Ransomware Race (Part 3): SynoLocker Under The Hood

Last week we wrote about a new ransomware family called SynoLocker that was targeting network attached storage devices manufactured by Synology. Initial rumours suggested SynoLocker might be related to the infamous CryptoLocker, so we decided to dig deeper.

On the surface, SynoLocker and CryptoLocker share many similarities, not the least of which are a similar name, similar choice of encryption algorithms and the idea of extorting money from victims. Under the surface however, the similarities quickly end. When first infected with SynoLocker, a unique RSA key pair is generated for the victim. The private key never leaves the malware operator(s) but the public key is stored onto the victim device. This public key can be used to encrypt data in such a way that it can only be decrypted with the associated private key. As long as the malware operator(s) are in control of the private key, they can deny the victim access to their encrypted files.

For encrypting the actual contents of the victims files, SynoLocker uses AES. First an initialization vector (IV) is generated from the size and name of the file to be encrypted. This IV is later used by the encryption algorithm, but it is also used, combined with a randomly generated string, to generate the actual encryption key. Next, the contents of the original file are encrypted. Simultaneously, a so-called keyed-hash message authentication code (HMAC), commonly used to verify the integrity of data, is also generated from the unencrypted data. Finally, the random string used to generate the key is encrypted using the RSA public key. This ensures, that the only way to regenerate the key for decrypting the data, is by first decrypting the random string using the RSA private key.

Diagram of the encryption process and resulting file
Diagram of the encryption process and resulting file

Once finished with the encryption of a file, SynoLocker will replace to original with a new one. To the new file, SynoLocker first writes the RSA-encrypted random string. Next, it writes a marker string “THE_REAL_PWNED_XXXXXXXXXXXXXXXXXXXXXXXXXXXXXXXXXXXXXXXX_1337” (for those counting, there are 40 Xs) which it uses to identify files it has encrypted. After the marker, the IV used in the encryption process is written. Next, the encrypted version of the original file contents is written to the new file. Finally, the HMAC generated during the encryption process is written to the end of the new file. All this is done by SynoLocker in such a way, that were anything to fail or go wrong at any point during the process, the original data would not be lost. Only once everything is done, will SynoLocker replace the original file with the new one. Finally, it will also attempt to overwrite the original file with random data to make recovery more difficult.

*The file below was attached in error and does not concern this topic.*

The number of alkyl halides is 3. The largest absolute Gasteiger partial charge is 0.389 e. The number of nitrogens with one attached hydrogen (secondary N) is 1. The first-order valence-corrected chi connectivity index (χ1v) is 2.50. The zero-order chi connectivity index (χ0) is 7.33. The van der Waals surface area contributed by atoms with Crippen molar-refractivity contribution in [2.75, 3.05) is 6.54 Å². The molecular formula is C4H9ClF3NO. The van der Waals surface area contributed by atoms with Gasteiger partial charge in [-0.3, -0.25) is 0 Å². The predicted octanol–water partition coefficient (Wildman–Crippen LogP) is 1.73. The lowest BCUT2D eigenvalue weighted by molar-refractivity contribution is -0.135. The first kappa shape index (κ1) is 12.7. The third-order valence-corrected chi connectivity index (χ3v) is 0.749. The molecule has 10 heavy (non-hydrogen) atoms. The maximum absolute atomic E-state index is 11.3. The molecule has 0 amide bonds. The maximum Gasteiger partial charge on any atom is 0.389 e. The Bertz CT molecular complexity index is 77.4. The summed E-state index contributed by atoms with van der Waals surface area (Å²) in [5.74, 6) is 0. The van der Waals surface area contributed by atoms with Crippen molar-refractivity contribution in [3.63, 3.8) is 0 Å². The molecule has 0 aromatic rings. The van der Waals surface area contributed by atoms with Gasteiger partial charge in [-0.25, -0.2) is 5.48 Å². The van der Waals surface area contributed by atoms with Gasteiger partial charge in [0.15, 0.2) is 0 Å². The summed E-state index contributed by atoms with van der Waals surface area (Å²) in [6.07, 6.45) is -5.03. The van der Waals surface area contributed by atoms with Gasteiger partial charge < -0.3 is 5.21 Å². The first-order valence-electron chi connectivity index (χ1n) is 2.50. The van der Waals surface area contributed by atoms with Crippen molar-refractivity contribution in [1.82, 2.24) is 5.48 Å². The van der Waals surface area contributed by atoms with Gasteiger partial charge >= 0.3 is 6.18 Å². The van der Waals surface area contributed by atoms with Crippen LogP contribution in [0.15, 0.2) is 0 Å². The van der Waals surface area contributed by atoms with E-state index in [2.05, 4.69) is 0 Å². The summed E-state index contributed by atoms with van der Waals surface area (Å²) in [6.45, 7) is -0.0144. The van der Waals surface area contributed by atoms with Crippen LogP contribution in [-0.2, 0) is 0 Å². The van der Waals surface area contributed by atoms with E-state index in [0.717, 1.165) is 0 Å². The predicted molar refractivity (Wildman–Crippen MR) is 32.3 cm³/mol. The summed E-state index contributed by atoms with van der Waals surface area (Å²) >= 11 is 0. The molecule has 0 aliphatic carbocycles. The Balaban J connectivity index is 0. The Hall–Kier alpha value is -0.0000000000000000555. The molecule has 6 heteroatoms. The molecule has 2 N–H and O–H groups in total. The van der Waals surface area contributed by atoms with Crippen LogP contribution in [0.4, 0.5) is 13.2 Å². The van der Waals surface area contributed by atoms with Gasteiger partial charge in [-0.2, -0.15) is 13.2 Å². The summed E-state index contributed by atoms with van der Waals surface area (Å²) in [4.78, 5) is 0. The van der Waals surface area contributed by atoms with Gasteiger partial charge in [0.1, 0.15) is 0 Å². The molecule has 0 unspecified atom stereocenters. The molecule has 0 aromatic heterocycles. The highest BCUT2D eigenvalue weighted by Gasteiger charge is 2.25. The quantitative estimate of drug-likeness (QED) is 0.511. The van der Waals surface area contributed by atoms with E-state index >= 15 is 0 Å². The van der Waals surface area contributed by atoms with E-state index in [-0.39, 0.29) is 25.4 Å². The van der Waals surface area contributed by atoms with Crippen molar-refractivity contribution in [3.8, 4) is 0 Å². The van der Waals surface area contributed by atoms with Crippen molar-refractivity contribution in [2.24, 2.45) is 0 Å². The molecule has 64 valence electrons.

File encrypted by SynoLocker, as viewed in a hex editor
A file encrypted by SynoLocker, as viewed in a hex editor (Arrows pointing to beginning of marker string)

When attempting to decrypt files, the above described process is essentially reversed. First SynoLocker obtains the random character string by decrypting it with the victims RSA private key. Next, the string is used together with the IV obtained from the encrypted file, to generate the actual AES key. Finally, the file data is decrypted using this key. At the same time, SynoLocker generates a new HMAC from the decrypted data. Finally, the HMAC of the original data is compared with the newly generated HMAC and only if they match, is the decryption process deemed successful. Again, this ensures, that if anything goes wrong during the process, existing data is not lost.

In addition to the encryption methods used by SynoLocker, we were also interested in finding out more about the infection vector(s) used. Despite our best efforts, we have so far been unable to identify the exact infection vector used by SynoLocker. It is however clear, that SynoLocker is more a collection of files uploaded to the device through the infection vector, rather than just a single malicious binary. These files all have specific purposes and are often dependent on each other to fully function. A list of SynoLocker related files is available at the end of this post.

While analysing the SynoLocker binaries, we have also continued monitoring other aspects of the operation, and it seems the operator(s) are on the move. Recently, the website where victims are instructed to go to for payment instructions, has been updated. The page now includes the notice “This website is closing soon…”. The operator(s) also claim that they are still in possession of over 5500 private keys but that they are willing to sell the entire collection for 200 bitcoins.

Recent screenshot of SynoLocker website
Recent screenshot of SynoLocker website

Whether the operator(s) follow through with their plans and what that might entail for victims will remain to be seen.

List of SynoLocker related files:
/etc/synolock/decrytped.log (spelling mistake in SynoLocker)

Sample hashes:
9ccd05d4afe6bedac7aa6695c78d5475df5f9b0d (server)
c160c1fd18841ebb5e4186ef5ac7ef223b688bc4 (synosync)

We detect these as Trojan:Linux/SynoLocker.A

Post by Artturi (@lehtior2)

On 13/08/14 At 01:17 PM

Read more: Ransomware Race (Part 3): SynoLocker Under The Hood

Story added 13. August 2014, content source with full text you can find at link above.